Completed – or so he thought – at the moment of his country’s greatest peril with Hitler’s forces camped in the Moscow suburbs, Sergei Prokofiev’s operatic adaptation of Tolstoy’s War and Peace must have seemed a powerful and patriotic artistic response to the horrors of the conflict engulfing his homeland. But it didn’t work like that in Stalin’s world.
Even in the depths of danger Soviet cultural commissars were alive to the taint of bourgeois sentiment and the composer spent more than a decade revising his score under increasing duress to please his political masters. In the end, dying as he did on the same day as Stalin in 1953, he never lived to see his work performed in its entirety.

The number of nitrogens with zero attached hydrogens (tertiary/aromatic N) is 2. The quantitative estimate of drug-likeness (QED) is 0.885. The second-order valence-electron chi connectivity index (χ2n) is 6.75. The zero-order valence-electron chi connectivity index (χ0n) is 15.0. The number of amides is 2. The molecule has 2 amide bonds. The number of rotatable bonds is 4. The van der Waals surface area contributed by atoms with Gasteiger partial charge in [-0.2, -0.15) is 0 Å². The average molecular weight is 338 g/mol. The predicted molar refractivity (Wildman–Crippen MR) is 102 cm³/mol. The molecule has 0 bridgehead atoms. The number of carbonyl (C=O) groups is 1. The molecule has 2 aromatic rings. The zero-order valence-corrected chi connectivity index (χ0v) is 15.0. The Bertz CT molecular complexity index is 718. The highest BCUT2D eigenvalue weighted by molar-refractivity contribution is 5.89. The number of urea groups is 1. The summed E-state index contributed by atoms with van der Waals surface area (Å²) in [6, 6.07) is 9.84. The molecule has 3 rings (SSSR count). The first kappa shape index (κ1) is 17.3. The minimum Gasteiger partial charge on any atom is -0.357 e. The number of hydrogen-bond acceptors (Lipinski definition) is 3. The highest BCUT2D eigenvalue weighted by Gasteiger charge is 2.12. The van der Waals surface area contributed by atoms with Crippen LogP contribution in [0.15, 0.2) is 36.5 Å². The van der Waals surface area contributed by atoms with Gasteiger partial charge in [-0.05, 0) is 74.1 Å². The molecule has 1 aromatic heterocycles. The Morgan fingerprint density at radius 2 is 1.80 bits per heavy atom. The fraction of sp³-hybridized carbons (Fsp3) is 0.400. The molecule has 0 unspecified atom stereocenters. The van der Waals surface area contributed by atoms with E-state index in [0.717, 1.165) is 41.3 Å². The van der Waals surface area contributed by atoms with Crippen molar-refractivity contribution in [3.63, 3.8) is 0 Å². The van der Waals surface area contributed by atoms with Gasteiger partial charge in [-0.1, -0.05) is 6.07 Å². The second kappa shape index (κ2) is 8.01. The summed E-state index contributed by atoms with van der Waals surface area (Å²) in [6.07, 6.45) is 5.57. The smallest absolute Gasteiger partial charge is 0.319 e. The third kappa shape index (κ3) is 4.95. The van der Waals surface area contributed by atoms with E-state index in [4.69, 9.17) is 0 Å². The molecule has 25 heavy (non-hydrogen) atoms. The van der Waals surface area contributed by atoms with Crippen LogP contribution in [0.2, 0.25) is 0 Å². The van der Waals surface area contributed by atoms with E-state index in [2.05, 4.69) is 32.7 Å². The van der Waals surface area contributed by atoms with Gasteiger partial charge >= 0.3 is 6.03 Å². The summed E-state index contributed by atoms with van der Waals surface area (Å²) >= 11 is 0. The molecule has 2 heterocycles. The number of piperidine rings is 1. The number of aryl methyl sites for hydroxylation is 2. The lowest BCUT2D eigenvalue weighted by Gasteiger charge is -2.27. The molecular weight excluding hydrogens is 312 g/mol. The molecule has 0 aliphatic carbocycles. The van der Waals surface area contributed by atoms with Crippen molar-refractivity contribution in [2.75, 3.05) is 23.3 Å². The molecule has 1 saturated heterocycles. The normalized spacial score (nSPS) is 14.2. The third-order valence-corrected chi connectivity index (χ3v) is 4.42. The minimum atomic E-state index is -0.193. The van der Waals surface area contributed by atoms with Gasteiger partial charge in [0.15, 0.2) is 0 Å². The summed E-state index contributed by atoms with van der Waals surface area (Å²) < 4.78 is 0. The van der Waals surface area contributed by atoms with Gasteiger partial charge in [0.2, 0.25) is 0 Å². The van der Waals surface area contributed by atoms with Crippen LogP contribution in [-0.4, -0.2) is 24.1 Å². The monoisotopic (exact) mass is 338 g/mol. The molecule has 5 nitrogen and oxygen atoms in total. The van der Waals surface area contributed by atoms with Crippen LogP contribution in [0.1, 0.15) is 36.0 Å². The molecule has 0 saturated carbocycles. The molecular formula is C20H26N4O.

Later this month British audiences will be treated to the world premiere of the “de-Sovietised” version of the operatic masterpiece written as Prokofiev intended it when it is performed by The Royal Scottish Academy of Music and Drama and Scottish Opera at the Theatre Royal in Glasgow before moving to the Edinburgh Festival Theatre.
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